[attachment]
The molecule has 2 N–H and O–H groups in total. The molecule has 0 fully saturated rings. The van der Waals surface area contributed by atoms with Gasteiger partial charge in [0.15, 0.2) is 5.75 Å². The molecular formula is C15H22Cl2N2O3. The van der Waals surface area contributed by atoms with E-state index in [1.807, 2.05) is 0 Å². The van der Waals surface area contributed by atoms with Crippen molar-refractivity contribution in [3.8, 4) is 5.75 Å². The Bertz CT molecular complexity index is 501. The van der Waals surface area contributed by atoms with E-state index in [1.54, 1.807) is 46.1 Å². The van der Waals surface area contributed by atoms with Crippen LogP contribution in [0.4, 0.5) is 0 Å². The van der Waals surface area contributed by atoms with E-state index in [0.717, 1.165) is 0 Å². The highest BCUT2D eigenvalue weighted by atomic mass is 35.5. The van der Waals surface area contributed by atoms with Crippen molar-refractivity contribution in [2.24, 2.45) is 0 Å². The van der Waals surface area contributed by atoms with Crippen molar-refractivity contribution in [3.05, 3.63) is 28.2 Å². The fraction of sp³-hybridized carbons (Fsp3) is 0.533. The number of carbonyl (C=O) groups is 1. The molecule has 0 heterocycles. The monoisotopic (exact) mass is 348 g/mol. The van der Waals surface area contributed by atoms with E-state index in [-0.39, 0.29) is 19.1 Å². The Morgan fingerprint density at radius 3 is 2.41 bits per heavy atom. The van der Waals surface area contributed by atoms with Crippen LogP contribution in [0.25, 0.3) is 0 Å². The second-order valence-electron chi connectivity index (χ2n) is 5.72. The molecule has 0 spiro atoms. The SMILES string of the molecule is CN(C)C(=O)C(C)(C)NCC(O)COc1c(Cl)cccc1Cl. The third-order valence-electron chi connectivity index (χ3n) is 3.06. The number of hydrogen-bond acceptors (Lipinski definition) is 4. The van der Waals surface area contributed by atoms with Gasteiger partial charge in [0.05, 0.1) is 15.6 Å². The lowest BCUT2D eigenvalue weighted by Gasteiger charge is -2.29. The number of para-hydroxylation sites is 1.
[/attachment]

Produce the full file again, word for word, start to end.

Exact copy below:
The molecule has 2 N–H and O–H groups in total. The molecule has 0 fully saturated rings. The van der Waals surface area contributed by atoms with Gasteiger partial charge in [0.15, 0.2) is 5.75 Å². The molecular formula is C15H22Cl2N2O3. The van der Waals surface area contributed by atoms with E-state index in [1.807, 2.05) is 0 Å². The van der Waals surface area contributed by atoms with Crippen molar-refractivity contribution in [3.8, 4) is 5.75 Å². The Bertz CT molecular complexity index is 501. The van der Waals surface area contributed by atoms with E-state index in [1.54, 1.807) is 46.1 Å². The van der Waals surface area contributed by atoms with Crippen LogP contribution in [0.4, 0.5) is 0 Å². The van der Waals surface area contributed by atoms with E-state index in [0.717, 1.165) is 0 Å². The highest BCUT2D eigenvalue weighted by atomic mass is 35.5. The van der Waals surface area contributed by atoms with Crippen molar-refractivity contribution in [2.24, 2.45) is 0 Å². The van der Waals surface area contributed by atoms with Crippen molar-refractivity contribution in [3.05, 3.63) is 28.2 Å². The fraction of sp³-hybridized carbons (Fsp3) is 0.533. The number of carbonyl (C=O) groups is 1. The molecule has 0 heterocycles. The monoisotopic (exact) mass is 348 g/mol. The van der Waals surface area contributed by atoms with E-state index in [-0.39, 0.29) is 19.1 Å². The Morgan fingerprint density at radius 3 is 2.41 bits per heavy atom. The van der Waals surface area contributed by atoms with Crippen LogP contribution in [0.25, 0.3) is 0 Å². The second-order valence-electron chi connectivity index (χ2n) is 5.72. The molecule has 0 spiro atoms. The SMILES string of the molecule is CN(C)C(=O)C(C)(C)NCC(O)COc1c(Cl)cccc1Cl. The third-order valence-electron chi connectivity index (χ3n) is 3.06. The number of hydrogen-bond acceptors (Lipinski definition) is 4. The van der Waals surface area contributed by atoms with Gasteiger partial charge in [0.05, 0.1) is 15.6 Å². The lowest BCUT2D eigenvalue weighted by Gasteiger charge is -2.29. The number of para-hydroxylation sites is 1.